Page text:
Spending taps on brakes
WASHINGTON - Health care spending in the United States is projected to grow 7.8% in 2003, down from the 9.3% growth experienced in 2002, according to a report just issued by CMS.
This slowdown in growth follows six consecutive years of acceleration and is attributed to slower than anticipated rates of growth for Medicare and Medicaid spending, private health insurance spending per enrollee, and medical price inflation.
Impacts of the MMA were not reflected in the report’s findings, but officials do expect the law to dramatically affect drug payments and growth rates beginning in 2006.
Predictions on spending rates through 2013 find health care growth hovering at 7.3% with the overall cost in 2013 topping $3.4 trillion, 18.4% of the country’s GDP.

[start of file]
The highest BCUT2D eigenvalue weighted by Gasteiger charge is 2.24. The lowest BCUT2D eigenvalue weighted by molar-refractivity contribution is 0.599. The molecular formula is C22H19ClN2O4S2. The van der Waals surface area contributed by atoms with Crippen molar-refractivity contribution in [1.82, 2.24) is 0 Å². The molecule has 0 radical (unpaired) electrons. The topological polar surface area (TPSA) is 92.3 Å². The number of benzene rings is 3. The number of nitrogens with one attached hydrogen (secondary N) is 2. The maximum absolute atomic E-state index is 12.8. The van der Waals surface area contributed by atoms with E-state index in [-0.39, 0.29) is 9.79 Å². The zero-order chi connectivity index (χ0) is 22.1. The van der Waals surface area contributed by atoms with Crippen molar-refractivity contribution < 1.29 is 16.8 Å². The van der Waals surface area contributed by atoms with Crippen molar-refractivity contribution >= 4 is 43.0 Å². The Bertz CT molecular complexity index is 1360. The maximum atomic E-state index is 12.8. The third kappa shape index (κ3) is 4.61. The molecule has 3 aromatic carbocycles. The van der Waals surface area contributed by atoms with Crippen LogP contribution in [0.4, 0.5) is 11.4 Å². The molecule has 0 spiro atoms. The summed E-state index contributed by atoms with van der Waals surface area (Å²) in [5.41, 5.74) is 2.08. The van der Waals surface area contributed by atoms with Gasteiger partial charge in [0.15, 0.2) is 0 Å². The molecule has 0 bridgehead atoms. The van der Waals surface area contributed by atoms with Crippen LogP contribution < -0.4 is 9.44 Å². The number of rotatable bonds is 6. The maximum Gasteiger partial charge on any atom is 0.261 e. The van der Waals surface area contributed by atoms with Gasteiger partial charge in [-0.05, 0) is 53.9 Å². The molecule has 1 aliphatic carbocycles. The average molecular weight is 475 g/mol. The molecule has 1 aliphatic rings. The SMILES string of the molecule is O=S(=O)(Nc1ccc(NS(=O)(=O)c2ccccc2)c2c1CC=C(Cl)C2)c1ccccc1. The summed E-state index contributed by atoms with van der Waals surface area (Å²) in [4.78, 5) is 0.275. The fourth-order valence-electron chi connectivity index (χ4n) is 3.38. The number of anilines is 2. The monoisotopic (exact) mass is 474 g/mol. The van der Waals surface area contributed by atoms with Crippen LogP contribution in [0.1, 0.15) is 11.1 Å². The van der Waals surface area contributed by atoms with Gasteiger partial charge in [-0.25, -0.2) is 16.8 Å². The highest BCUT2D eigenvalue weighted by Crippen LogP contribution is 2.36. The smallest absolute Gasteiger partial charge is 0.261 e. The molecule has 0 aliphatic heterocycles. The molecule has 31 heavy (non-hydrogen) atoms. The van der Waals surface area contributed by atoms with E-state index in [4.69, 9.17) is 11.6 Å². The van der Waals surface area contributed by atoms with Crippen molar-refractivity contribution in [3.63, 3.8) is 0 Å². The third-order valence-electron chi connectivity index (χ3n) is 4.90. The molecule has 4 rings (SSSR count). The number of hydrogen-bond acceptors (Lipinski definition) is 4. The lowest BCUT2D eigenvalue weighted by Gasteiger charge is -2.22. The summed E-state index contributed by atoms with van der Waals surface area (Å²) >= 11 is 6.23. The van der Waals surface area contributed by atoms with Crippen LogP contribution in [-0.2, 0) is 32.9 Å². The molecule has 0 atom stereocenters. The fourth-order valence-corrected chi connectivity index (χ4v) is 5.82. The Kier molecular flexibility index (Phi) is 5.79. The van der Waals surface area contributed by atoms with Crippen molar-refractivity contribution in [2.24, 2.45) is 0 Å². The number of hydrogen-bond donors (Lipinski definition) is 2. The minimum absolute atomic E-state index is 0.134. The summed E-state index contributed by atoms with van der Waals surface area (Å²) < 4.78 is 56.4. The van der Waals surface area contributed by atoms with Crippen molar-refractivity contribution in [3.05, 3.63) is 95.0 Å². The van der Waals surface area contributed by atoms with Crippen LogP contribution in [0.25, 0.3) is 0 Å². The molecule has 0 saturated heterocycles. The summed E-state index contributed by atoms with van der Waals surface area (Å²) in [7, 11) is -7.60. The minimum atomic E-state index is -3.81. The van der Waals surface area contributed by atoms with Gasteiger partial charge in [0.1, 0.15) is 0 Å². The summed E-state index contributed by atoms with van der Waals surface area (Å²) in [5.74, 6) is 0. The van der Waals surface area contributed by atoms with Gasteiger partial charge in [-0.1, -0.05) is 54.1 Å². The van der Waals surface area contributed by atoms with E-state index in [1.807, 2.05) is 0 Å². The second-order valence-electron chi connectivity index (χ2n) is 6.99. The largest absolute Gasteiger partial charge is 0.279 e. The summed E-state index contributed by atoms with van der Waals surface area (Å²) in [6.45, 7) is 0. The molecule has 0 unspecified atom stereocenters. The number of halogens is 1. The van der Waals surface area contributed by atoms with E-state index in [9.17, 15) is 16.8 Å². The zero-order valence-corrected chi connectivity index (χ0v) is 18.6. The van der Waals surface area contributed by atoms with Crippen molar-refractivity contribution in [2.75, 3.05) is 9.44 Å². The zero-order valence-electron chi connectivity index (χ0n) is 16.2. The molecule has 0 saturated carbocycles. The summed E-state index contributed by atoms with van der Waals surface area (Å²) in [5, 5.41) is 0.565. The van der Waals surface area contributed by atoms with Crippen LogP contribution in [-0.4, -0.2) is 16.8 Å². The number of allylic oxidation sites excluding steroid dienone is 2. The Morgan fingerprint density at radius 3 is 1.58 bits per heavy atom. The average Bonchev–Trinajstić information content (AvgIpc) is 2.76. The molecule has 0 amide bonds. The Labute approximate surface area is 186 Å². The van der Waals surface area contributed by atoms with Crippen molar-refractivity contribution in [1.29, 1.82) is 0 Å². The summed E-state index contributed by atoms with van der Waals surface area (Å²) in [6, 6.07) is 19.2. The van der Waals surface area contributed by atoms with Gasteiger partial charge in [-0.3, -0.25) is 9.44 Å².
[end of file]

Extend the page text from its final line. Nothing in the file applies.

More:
Medicare and Medicaid also saw a deceleration in growth. Medicare’s decrease is attributed to the expiration of many of the provisions in the BBRA 1999 and the BIPA 2000.
Medicaid’s drop in growth is considered a result of state’s decisions to limit Medicaid spending in light of fiscal and budget pressures.